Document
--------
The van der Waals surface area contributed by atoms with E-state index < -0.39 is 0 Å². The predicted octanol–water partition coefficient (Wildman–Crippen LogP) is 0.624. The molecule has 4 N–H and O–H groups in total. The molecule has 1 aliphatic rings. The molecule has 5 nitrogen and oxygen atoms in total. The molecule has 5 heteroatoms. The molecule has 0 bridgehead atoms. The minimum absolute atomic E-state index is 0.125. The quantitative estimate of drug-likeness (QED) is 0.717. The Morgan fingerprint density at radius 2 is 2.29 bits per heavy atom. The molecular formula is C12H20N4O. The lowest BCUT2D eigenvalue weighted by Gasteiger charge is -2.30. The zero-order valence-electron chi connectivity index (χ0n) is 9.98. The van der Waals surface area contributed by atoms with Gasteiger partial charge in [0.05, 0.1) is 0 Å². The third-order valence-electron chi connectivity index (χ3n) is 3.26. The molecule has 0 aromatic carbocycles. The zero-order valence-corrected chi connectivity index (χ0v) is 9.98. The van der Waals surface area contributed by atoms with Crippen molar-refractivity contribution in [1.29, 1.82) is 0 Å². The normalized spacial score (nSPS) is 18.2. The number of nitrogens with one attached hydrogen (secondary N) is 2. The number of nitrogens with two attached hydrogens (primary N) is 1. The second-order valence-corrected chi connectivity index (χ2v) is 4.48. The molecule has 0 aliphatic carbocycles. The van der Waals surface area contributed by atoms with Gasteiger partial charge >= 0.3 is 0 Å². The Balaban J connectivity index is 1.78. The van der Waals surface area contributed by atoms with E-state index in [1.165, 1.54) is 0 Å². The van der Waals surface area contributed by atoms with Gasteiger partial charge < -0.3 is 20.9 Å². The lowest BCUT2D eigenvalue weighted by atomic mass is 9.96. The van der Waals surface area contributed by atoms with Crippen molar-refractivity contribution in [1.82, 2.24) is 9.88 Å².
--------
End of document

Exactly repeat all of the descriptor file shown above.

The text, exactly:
The van der Waals surface area contributed by atoms with E-state index < -0.39 is 0 Å². The predicted octanol–water partition coefficient (Wildman–Crippen LogP) is 0.624. The molecule has 4 N–H and O–H groups in total. The molecule has 1 aliphatic rings. The molecule has 5 nitrogen and oxygen atoms in total. The molecule has 5 heteroatoms. The molecule has 0 bridgehead atoms. The minimum absolute atomic E-state index is 0.125. The quantitative estimate of drug-likeness (QED) is 0.717. The Morgan fingerprint density at radius 2 is 2.29 bits per heavy atom. The molecular formula is C12H20N4O. The lowest BCUT2D eigenvalue weighted by Gasteiger charge is -2.30. The zero-order valence-electron chi connectivity index (χ0n) is 9.98. The van der Waals surface area contributed by atoms with Gasteiger partial charge in [0.05, 0.1) is 0 Å². The third-order valence-electron chi connectivity index (χ3n) is 3.26. The molecule has 0 aromatic carbocycles. The zero-order valence-corrected chi connectivity index (χ0v) is 9.98. The van der Waals surface area contributed by atoms with Crippen molar-refractivity contribution in [1.29, 1.82) is 0 Å². The normalized spacial score (nSPS) is 18.2. The number of nitrogens with one attached hydrogen (secondary N) is 2. The number of nitrogens with two attached hydrogens (primary N) is 1. The second-order valence-corrected chi connectivity index (χ2v) is 4.48. The molecule has 0 aliphatic carbocycles. The van der Waals surface area contributed by atoms with Gasteiger partial charge >= 0.3 is 0 Å². The Balaban J connectivity index is 1.78. The van der Waals surface area contributed by atoms with E-state index in [1.165, 1.54) is 0 Å². The van der Waals surface area contributed by atoms with Gasteiger partial charge < -0.3 is 20.9 Å². The lowest BCUT2D eigenvalue weighted by atomic mass is 9.96. The van der Waals surface area contributed by atoms with Crippen molar-refractivity contribution in [1.82, 2.24) is 9.88 Å².